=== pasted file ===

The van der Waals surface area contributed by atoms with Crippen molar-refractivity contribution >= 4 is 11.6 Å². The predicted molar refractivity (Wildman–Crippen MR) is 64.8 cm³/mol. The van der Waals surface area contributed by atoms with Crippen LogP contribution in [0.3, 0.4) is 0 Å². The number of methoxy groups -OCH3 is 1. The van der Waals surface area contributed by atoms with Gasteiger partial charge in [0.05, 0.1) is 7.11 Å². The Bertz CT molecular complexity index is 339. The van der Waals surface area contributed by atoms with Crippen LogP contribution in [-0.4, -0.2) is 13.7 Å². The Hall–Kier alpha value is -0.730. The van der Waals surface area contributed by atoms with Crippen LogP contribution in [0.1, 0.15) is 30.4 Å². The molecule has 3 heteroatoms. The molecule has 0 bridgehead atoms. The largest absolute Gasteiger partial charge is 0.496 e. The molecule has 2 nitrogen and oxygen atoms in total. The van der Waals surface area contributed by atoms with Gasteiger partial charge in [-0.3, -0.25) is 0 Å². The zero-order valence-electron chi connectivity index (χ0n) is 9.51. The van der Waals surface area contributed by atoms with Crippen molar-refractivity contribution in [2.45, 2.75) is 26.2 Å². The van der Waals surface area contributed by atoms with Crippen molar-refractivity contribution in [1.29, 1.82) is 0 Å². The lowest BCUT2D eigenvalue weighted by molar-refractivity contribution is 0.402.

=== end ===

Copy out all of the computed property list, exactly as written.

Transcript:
The van der Waals surface area contributed by atoms with Crippen molar-refractivity contribution >= 4 is 11.6 Å². The predicted molar refractivity (Wildman–Crippen MR) is 64.8 cm³/mol. The van der Waals surface area contributed by atoms with Crippen LogP contribution in [0.3, 0.4) is 0 Å². The number of methoxy groups -OCH3 is 1. The van der Waals surface area contributed by atoms with Gasteiger partial charge in [0.05, 0.1) is 7.11 Å². The Bertz CT molecular complexity index is 339. The van der Waals surface area contributed by atoms with Crippen LogP contribution in [-0.4, -0.2) is 13.7 Å². The Hall–Kier alpha value is -0.730. The van der Waals surface area contributed by atoms with Crippen LogP contribution in [0.1, 0.15) is 30.4 Å². The molecule has 3 heteroatoms. The molecule has 0 bridgehead atoms. The largest absolute Gasteiger partial charge is 0.496 e. The molecule has 2 nitrogen and oxygen atoms in total. The van der Waals surface area contributed by atoms with Gasteiger partial charge in [-0.3, -0.25) is 0 Å². The zero-order valence-electron chi connectivity index (χ0n) is 9.51. The van der Waals surface area contributed by atoms with Crippen molar-refractivity contribution in [2.45, 2.75) is 26.2 Å². The van der Waals surface area contributed by atoms with Crippen molar-refractivity contribution in [1.29, 1.82) is 0 Å². The lowest BCUT2D eigenvalue weighted by molar-refractivity contribution is 0.402.